It’s a little bit difficult to believe that I’m about to write about the desperate, unsettled nature of the Lions’ defensive line. After all, it was just three years ago that the Lions hired Rod Marinelli—one of the NFL’s top defensive line coaches, and reputed leaguewide to be a brilliant teacher and motivator. He was going to revamp the Lions’ perennially toothless defense, and leading the way would be a Tampa-like front four, our very own Warren Sapp, Booger McFarland, Simeon Rice and Greg Spires to brutalize quarterbacks with.
The plan was, our fierce, fast, athletic line would crash through the gaps, and terrorize opposing quarterbacks. Since the D-line would be so dominant, blitzing would rarely be required; our small, fast linebackers could park in short zones and deny the offense the short passing game. With the terrorizing defensive line up front, and the blanketing zone behind, the Lions’ defense was going to be a nightmare for opposing offensive coordinators.
Yes, well. We knew things weren’t quite going to go to plan when Marinelli’s “top priority” was to sign Kalimba Edwards to a massive five-year extension, based on an Avril-esque rookie season and three years of groin injuries. This started a chain of events—bad signings, draft misses, Marinelli “I’ll coach him up” hubris, trades, and injuries--that left the Lions’ defensive line in its current state: a guy who couldn’t even make the Packers’ camp roster now has “the inside track” on starting at left end.
There was an incredible kids’ show on PBS when I was small called “Square One TV”. Famous for its nonstop U-of-M football in-jokes, the show was somewhere between Sesame Street, a sketch comedy show, and a cartoon—all with math as the focus. The latter half of each episode would feature “Mathnet”, a Dragnet spoof that followed the adventures of two detectives who would solve crimes with math. Often, when they were completely flummoxed, with several conflicting leads, they would “play ‘What Do We Know?’”, and the answers would reveal themselves. It’s played like this:
- We know that Grady Jackson is listed at 6’-2”, 345#. We know he’s a natural wide-bodied, two-gap run-stuffing defensive tackle, of which the Lions’ staff would love to have two in the center of their defensive line. We know he’s 36 years old, and will likely only see action in running situations, i.e., first down and second-and-short. Despite being limited to 15-25 snaps a game, Gunther Cunningham admits that “when you get him in there, everything else goes good.” We know he will likely be (unjustly) suspended for the first four games.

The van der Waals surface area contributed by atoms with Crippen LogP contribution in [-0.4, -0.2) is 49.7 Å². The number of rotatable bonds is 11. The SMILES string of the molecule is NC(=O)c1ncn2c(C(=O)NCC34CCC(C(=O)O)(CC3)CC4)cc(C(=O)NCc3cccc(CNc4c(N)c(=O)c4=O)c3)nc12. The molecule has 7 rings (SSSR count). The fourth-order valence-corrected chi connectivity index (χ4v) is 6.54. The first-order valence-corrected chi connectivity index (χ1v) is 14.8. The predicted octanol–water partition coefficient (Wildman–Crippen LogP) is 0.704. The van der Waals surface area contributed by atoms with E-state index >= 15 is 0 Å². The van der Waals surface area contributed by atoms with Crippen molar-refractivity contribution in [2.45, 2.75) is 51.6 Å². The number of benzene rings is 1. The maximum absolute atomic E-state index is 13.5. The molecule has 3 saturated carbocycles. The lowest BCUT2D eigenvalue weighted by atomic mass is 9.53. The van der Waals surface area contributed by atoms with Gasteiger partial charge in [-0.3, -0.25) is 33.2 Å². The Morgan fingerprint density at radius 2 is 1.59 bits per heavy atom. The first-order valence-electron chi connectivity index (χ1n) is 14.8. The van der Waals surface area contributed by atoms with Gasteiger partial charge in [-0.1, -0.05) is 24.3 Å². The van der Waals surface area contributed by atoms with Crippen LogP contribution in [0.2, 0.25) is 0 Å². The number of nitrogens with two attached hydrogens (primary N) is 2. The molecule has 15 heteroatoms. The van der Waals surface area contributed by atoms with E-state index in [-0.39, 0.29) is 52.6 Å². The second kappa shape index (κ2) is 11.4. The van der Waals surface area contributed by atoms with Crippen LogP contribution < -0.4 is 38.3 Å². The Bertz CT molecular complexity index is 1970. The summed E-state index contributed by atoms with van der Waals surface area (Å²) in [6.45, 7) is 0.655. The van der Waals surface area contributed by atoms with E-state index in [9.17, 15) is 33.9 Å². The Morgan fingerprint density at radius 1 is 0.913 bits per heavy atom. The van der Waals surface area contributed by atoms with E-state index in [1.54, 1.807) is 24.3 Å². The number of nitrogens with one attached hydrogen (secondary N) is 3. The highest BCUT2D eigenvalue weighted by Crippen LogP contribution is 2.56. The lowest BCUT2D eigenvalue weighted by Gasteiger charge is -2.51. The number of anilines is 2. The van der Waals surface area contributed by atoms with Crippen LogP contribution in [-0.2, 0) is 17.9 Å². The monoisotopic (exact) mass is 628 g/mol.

- We know that Chuck Darby is listed at 6’-0”, 297#. We know that he’s a natural one-gap run-stuffer, blessed with an incredible motor, big heart, and not much else. Darby is an overachiever who plays at his absolute limit every second he’s on the field, but he—like Jackson—is getting up there in years (33), and is best suited for running down duty only.
- We know that Landon Cohen is listed at 6’-3”, 274#--though he says he was up to 285 last year, and weighed in to training camp at 302. We know the Lions drafted him in the seventh round of the 2008 draft. We know he did an absolutely astonishing 50 reps of 225 pounds on the bench press at the outset of training camp—for comparison, B.J. Raji only mustered 33 at the combine this year. We know Tom Kowalski reported that he’s been making a splash at camp.
- We know that Andre Fluellen is listed at 6’-2”, 296#. We know he’s an athletically gifted 2008 third-round pick. We know he played at both DT and LE last season, and, according to the official site, allowed only 1.74 yards per play directed at him his rookie season. We have absolutely no clue where the official site got that stat from, how it’s derived, or where we could get it for more players, but we sure wish we knew. We also have no word on his camp performance to date.
- We know that Sammie Hill is listed at 6’-4”, 329#. We know he was drafted out of tiny Stillman College in the fourth round of this April’s draft. We know he’s raw and unpolished, but has the physical tools to remind Gunther Cunningham of Albert Haynesworth. We know his technique and conditioning are a long way from being ready for the big leagues. We know he was drafted to play Major League Baseball. We know he is very impressed by hotel rooms (the famous YouTube video of him and fellow RRA clients doing the “Cribs” thing at their agent-supplied hotel room has apparently been taken down).
- We know that Shaun Smith is listed at 6’-2”, 325#, and has been a moderately effective two-gap DT and DE in the Browns’ 3-4. We know he was on the outs in Cleveland for motivation problems—motivation problems paired with a penchant for mouthing off to the media. We know that immediately after signing, he told the Detroit media that ex-Lions DT Shaun Rogers would love to come back to Detroit. We know The Grandmaster thinks Smith’s talents fit the Lions’ needs.
- We know that Orien Harris is listed at 6’-3”, 300#, we know he’s a high-motor guy, and has been on six different rosters in his four years in the league. We know the Lions’ brass thinks he had a better chance of making the roster than Ronald Curry.
- We know that there’s no way the Lions keep eight defensive tackles on the roster, so
John Gill won’t make the team.UPDATE! About an hour after I posted this, John Gill was released. I apologize to Mr. Gill if I influenced the Lions staff in any way.